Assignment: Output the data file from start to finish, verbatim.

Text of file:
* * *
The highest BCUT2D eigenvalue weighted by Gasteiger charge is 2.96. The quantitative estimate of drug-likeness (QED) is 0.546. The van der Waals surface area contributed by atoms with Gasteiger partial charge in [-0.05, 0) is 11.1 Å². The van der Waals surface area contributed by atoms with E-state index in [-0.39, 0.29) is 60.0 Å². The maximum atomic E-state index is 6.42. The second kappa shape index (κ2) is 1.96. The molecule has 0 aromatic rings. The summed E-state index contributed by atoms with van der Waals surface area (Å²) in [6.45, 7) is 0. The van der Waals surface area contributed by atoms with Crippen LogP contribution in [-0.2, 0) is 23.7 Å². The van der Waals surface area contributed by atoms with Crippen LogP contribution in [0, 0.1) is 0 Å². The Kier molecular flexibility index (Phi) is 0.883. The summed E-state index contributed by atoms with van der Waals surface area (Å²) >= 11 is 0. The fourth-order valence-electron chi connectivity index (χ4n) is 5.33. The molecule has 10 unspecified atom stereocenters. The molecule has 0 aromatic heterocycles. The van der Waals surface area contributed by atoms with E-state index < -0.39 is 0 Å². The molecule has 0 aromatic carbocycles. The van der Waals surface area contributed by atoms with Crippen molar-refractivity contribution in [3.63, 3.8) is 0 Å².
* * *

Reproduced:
The highest BCUT2D eigenvalue weighted by Gasteiger charge is 2.96. The quantitative estimate of drug-likeness (QED) is 0.546. The van der Waals surface area contributed by atoms with Gasteiger partial charge in [-0.05, 0) is 11.1 Å². The van der Waals surface area contributed by atoms with E-state index in [-0.39, 0.29) is 60.0 Å². The maximum atomic E-state index is 6.42. The second kappa shape index (κ2) is 1.96. The molecule has 0 aromatic rings. The summed E-state index contributed by atoms with van der Waals surface area (Å²) in [6.45, 7) is 0. The van der Waals surface area contributed by atoms with Crippen LogP contribution in [-0.2, 0) is 23.7 Å². The van der Waals surface area contributed by atoms with Crippen LogP contribution in [0, 0.1) is 0 Å². The Kier molecular flexibility index (Phi) is 0.883. The summed E-state index contributed by atoms with van der Waals surface area (Å²) >= 11 is 0. The fourth-order valence-electron chi connectivity index (χ4n) is 5.33. The molecule has 10 unspecified atom stereocenters. The molecule has 0 aromatic heterocycles. The van der Waals surface area contributed by atoms with E-state index < -0.39 is 0 Å². The molecule has 0 aromatic carbocycles. The van der Waals surface area contributed by atoms with Crippen molar-refractivity contribution in [3.63, 3.8) is 0 Å².